Former Pirates pitcher/broadcaster Nellie King diesposted 2010-08-11 12:44:55 by grendel
Nelson Joseph "Nellie" King, a former Pirates pitcher and broadcaster and Duquesne University sports information director and broadcaster, died today.
His death was confirmed by Duquesne University athletic spokesman Dave Saba. He was 82.
n recent years, Mr. King, who was born on March 15, 1928, battled colon cancer and pneumonia.
Mr. King pitched for the Pirates from 1954-57, constructing a 7-5 record as he was used largely as a relief pitcher, playing alongside Pittsburgh greats Roberto Clemente, Dick Groat and Bill Mazeroski -- but that's not where he made his most indelible mark in baseball.
It was in the broadcast booth where Mr. King is remembered most, first working for smaller stations in Latrobe, Kittanning and Greensburg from 1960-67, covering mainly high school sports.
In 1967, his biggest break came, as Mr. King joined the three-man Pirates broadcast team alongside veterans Bob Prince and Jim Woods, and he announced Pirates games on radio and television until 1975. That position had opened when Don Hoak, a former Pirates player and Pittsburgher, moved from the broadcast booth to the dugout to take a position as a coach.
During his tenure in the booth for the Pirates, Mr. King was behind the microphone for some of the Pirates' brightest days, as he described action for teams that won the National League Eastern Division championship five times and, most notably, a 1971 World Series dominated by his former teammate, Clemente.
Mr. King, who graduated from Milton Hershey High School in Hershey, Pa., in 1945, also put together morning sports reports on WWSW and KDKA and weekend sports on local television stations WTAE and KDKA.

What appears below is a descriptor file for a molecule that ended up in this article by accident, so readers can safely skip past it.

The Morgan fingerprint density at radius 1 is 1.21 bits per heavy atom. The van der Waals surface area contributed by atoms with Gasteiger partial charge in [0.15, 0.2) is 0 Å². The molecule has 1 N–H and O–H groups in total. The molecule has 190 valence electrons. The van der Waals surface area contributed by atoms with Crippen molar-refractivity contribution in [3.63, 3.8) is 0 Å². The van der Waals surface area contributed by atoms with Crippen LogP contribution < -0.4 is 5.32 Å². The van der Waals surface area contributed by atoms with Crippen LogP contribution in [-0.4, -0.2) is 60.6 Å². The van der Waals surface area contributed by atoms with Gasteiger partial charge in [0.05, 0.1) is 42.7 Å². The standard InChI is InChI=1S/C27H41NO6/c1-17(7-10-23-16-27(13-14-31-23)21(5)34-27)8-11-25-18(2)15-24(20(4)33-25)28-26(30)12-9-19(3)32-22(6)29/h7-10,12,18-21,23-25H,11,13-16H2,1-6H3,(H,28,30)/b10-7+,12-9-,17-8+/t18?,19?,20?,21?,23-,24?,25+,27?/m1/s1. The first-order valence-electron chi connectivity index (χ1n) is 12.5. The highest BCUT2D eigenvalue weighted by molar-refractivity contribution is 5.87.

He served as color commentator for one final game in the nostalgia-filled 2000 season for the Pirates, the final year before Three Rivers Stadium was imploded.
After his experience in the Pirates booth, Mr. King moved into a sports communications role at Duquesne University in 1975, undertaking those duties until his retirement from that post in 1992. In addition to his sports information director position at Duquesne, Mr. King served as publicity director for the Eastern Eight Conference (now the Atlantic 10) and coached Duquesne's men's golf team for almost two decades.
But, even as he was the sports information director and golf coach, Mr. King still found a way with that hectic schedule to keep a part of him involved where he felt most comfortable -- behind the microphone. For 24 seasons, he was the color commentator for Duquesne men's basketball games alongside play-by-play man Ray Goss.
"My initial impressions, when he first got the job, was 'OK, here's a professional athlete, rebounding from his career and he's just going to be here for awhile and then move on,'" Goss said today. "That initial impression could not have been further from the truth. He worked so hard at his craft, at being both a public relations man and a radio man. And for that I admired him, I always admired the way he dug in and worked hard to learn new things."
"Just like some of the old time ballplayers, he was a regular guy," aid Mr. Goss, who will begin his 42nd year behind the Dukes microphone this year. "There were no airs about Nellie. It was never, 'Hello, I'm Nellie King, a former professional baseball player' when he introduced himself. There was none of that. He was just a regular guy; you'd walk up and talk to him and he was just like every other guy." Most recently, Mr. King wrote the 2009 book, titled "Happiness is like a Cur Dog: The Thirty-Year Journey of a Major League Baseball Pitcher and Broadcaster" in which he spins numerous yarns that only a man who made the voyage from a minor leaguer, to a major-leaguer to a big league broadcaster can tell.
The book's visibility spiked in popularity when television personality and noted baseball lover Keith Olbermann, who hosts Countdown on MSNBC, made mention of it during a telecast.
Mr. King is survived by his wife, Bernadette, and three daughters, Laurie, Leslie and Amy.